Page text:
Ugly necklace WEIRDEST: "Actually a gift to my mother, about thirty years ago … a can each of creamed elephant and creamed rattlesnake, which she made us eat over noodles several months later. Nasty."
Cornelia's THE CRAZY SCHOOL should be in everyone's Christmas stocking.
In searching for a picture of a strange necklace, I stumbled on a site that records the awards for the Ugliest Necklace of the year. This was the latest winner. Those charming baubles are actually made from … something that comes out of the rear end of a horse. I do hope they sealed them in some way, otherwise they'd be the perfect gift for the anosmic in your life …
BEST: "I think best will be this year, as my oldest son and his wife are able to travel and be here on the holiday. We just celebrated with my youngest, so even though they won't get to be here at the same time, I will have a week of listening to their funny stories and watching their faces as they open gifts. I'm not sure it gets any better than that."
Pink knickers WORST: "Worst present? Probably the year my step-grandfather was shopping hastily and picked up what he thought was a scarf. It was pink (not a fan of pink) and shiny (ditto), and I'm not entirely sure which one of us was more horrified when I opened it and held it up and we both realized at the same moment that he'd picked up a very ruffly large pair of women's underwear. I don't exactly know why any woman on the planet, no matter what size, would want to buy shiny pink ruffly panties, and I'm hoping whoever decided to manufacture such an atrocity has to stare at them for all eternity until they have a seizure, because to inflict that on the world? Just wrong, on so many levels.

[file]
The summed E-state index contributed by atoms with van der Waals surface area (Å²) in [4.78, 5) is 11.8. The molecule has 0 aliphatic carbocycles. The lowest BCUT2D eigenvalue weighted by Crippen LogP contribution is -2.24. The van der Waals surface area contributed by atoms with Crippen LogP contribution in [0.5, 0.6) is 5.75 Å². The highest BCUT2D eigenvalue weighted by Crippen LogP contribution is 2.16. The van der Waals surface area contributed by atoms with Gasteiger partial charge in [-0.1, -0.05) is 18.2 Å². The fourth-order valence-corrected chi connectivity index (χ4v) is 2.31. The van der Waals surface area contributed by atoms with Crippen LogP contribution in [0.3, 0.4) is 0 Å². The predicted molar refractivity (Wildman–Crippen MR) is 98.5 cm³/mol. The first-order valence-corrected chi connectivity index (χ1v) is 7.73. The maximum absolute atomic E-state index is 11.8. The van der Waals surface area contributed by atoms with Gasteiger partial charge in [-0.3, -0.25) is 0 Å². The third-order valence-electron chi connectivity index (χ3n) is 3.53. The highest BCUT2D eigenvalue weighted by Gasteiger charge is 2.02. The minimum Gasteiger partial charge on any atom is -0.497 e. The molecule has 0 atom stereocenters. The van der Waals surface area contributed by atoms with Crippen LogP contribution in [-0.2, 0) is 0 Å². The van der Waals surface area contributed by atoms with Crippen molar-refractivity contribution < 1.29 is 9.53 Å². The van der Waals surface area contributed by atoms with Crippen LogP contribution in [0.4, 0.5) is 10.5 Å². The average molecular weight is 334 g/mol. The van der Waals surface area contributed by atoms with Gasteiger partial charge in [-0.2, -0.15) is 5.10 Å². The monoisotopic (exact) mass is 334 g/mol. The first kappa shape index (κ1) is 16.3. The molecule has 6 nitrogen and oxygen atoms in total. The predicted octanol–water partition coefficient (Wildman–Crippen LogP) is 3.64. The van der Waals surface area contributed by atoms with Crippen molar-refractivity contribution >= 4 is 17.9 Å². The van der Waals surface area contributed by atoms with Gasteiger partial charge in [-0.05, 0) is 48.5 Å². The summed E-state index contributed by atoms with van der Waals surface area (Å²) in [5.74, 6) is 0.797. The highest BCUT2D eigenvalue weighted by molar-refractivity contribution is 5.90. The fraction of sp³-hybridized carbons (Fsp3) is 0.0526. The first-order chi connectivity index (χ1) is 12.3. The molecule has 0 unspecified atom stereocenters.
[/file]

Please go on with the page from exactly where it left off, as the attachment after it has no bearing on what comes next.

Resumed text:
"I'm pretty sure that one ties for 'weirdest' present, too."
Of course, nothing weird about giving a copy of Toni's latest - BOBBIE FAYE'S (KINDA, SORTA, NOT EXACTLY) FAMILY JEWELS - to your nearest and dearest.
Unfortunately, Allison was keeping very quiet about her Best, Worst and Weirdest, so we'll have to guess. Her latest, PLAYING DEAD, would make an ideal pressie, though.
Cat towel holder As for me, I think my best Christmas present was waking up on the first morning we slept over in our new house, the Christmas BEFORE we actually moved in, to find snow thick on the ground. Perfect.
Our weirdest present has to be from last year, when some friends gave us this charming tea-towel holder for the kitchen. I wonder where the designer got the idea for tha one?
Castrol GTX And my worst Christmas present? Possibly a tub of Castrol GTX motor oil for my car. Not that Castrol don't make a fine product, but it wasn't quite what I had in mind, wrapped in seasonal paper and sitting under the tree on Christmas morning. That relationship, incidentally, didn't last …
Of course, I ought to mention that, if you've a few pennies left over from buying the books of my excellent fellow 'Rati, then my own latest, THIRD STRIKE, is also available …
What about you? What's your Best, Worst and Weirdest? And if you received them today, so much the better!

Her Master’s Voice

by Zoë Sharp

His Master's Voice When I pick up a book by a new author – one that’s new to me, I mean, rather than a debut novel – somehow I know within the first page if the book’s going to hold my attention or not. I think most of us, whether we do it consciously or not, make that same snap decision.